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ArabiGuide: Cuba

Cuba is a vibrant, cosmopolitan destination and the Caribbean’s biggest island, located about 90 miles south of Key West, Florida. Tourism in Cuba was a massive industry until the 1959 revolution. The island has slowly opened back up and now attracts a wide range of tourists. The market has certainly started to show signs of development with many hotels available in typical tourist regions.

Regions of Cuba

There’s three main parts of Cuba:

  • Western Cuba – home to Havana, Pinar del Rio and Matanzas, this is Cuba’s most-visited area. City life, rolling hills and great scuba diving make this a favoured haunt of the island’s visitors. For ease, we’ll focus on this region predominantly in this guide.
  • Central Cuba – Villa Clara, Cienfeugos, Santi Spiritus
  • Eastern Cuba – Camaguey, Las Tunas, Granma

Getting to/around Cuba

Not the easiest destination to reach from Dubai as it really is quite a long trip. You’ll be looking at a MINIMUM of one stop (e.g. Air France such as Dubai-Paris-Havana or Emirates such as Dubai-USA-Cuba) so it can be a little tricky to plan; of course, we’re more than happy to plan it for you! Havana’s main airport is called Jose Marti International Airport and an official taxi from the airport to Havana centre costs 25 CUC (approx. AED91). There’s a new bus service as well which only costs a few cents.

Once you arrive there’s a few different ways to get around the island. Viazul is Cuba’s official bus transport and is probably the best way to get around. The air-conditioned coaches have toilets and run to most popular tourist destinations. There’s train lines too but these are often less reliable than the bus system. Cars can be hired easily and will start at around 65 CUC (around AED240) per day. Finally, local airlines also fly between the cities and this will definitely be the quickest way to do things

When should I go?

The best time to visit Cuba is between December and April. The few months before December can often be home to hurricanes and storms and the humidity during the summer can be pretty tough (though, perhaps not as bad as Dubai!)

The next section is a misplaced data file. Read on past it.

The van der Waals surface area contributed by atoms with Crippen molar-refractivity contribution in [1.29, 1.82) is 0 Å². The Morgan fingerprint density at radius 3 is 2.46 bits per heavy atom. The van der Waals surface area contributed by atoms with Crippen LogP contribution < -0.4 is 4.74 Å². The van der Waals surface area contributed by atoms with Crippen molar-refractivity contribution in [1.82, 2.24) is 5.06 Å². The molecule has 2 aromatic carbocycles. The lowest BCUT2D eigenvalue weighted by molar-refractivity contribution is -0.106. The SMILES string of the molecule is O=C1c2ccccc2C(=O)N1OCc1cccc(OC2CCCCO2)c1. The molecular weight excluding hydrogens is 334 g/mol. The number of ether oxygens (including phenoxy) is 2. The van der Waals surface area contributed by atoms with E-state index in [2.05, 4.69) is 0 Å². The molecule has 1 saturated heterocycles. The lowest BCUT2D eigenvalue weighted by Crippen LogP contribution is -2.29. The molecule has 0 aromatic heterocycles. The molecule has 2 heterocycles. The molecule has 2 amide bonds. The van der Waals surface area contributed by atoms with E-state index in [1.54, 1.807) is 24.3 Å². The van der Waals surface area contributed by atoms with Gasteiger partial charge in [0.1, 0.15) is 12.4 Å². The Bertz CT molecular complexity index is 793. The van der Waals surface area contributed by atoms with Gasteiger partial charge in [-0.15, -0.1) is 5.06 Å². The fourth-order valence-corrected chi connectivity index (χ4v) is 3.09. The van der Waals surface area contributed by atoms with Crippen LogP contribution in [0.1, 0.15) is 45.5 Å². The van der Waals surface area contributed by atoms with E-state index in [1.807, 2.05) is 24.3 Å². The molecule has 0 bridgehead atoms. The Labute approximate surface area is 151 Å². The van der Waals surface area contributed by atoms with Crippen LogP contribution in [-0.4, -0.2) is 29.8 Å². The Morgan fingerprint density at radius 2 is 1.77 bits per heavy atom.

What should I do?

Firstly, Havana is a bustling and vibrant city. Stroll along the Malecon and take in the culture, walk around Havana Vieja or see some local music – this exists in every neighbourhood and is a great sight. Visit the music clubs, grab a mojito, hit the beaches and venture out in the the countryside!

Cuba is home to some fantastic beaches and national parks. Viñales National Park is exceptionally beautiful, home to amazing mountains and caves and has very well developed tourist facilities.

But wait, why are there two currencies?

This issue is a little bit complicated and catch people out when they visit Cuba for the first time. Cuba has two different currencies:

  • CUC is the Cuban Convertible Peso. This is the currency that most tourists will be used and should be used for hotels, official taxis, museum entrance, restaurant meals etc. Since March 2011, this has been set at par to the USD for ease of exchange for tourists.
  • CUP is the Cuban Peso. They’re also known as ‘local pesos’ and are used for market transactions and street vendors.

You’re far more likely to use the CUC on a day-to-day basis but it’s worth carrying around some CUP as well.

I’d like to learn things

Havana is home to some fantastic museums. Museo Nacional de Bellas Artes de Cuba (National Museum of Beautiful Arts of Cuba) is particularly highly-rated and is home to stunning displays of Cuban art. Love Hemingway? Make sure you take time to visit Museo Hemingway Finca Vigia – this was formerly the home of Finca Vigia, the colonial home where Ernest Hemingway penned some of his finest works.

Cuba is a great place to visit and is home to a truly diverse range of things to do. Whilst most of the activity lies in Havana, it’s a great experience to get out into the countryside and do some exploring. Do note, visas can be a little bit complicated for Cuba (especially for U.S. citizens) so take the time to properly research this aspect.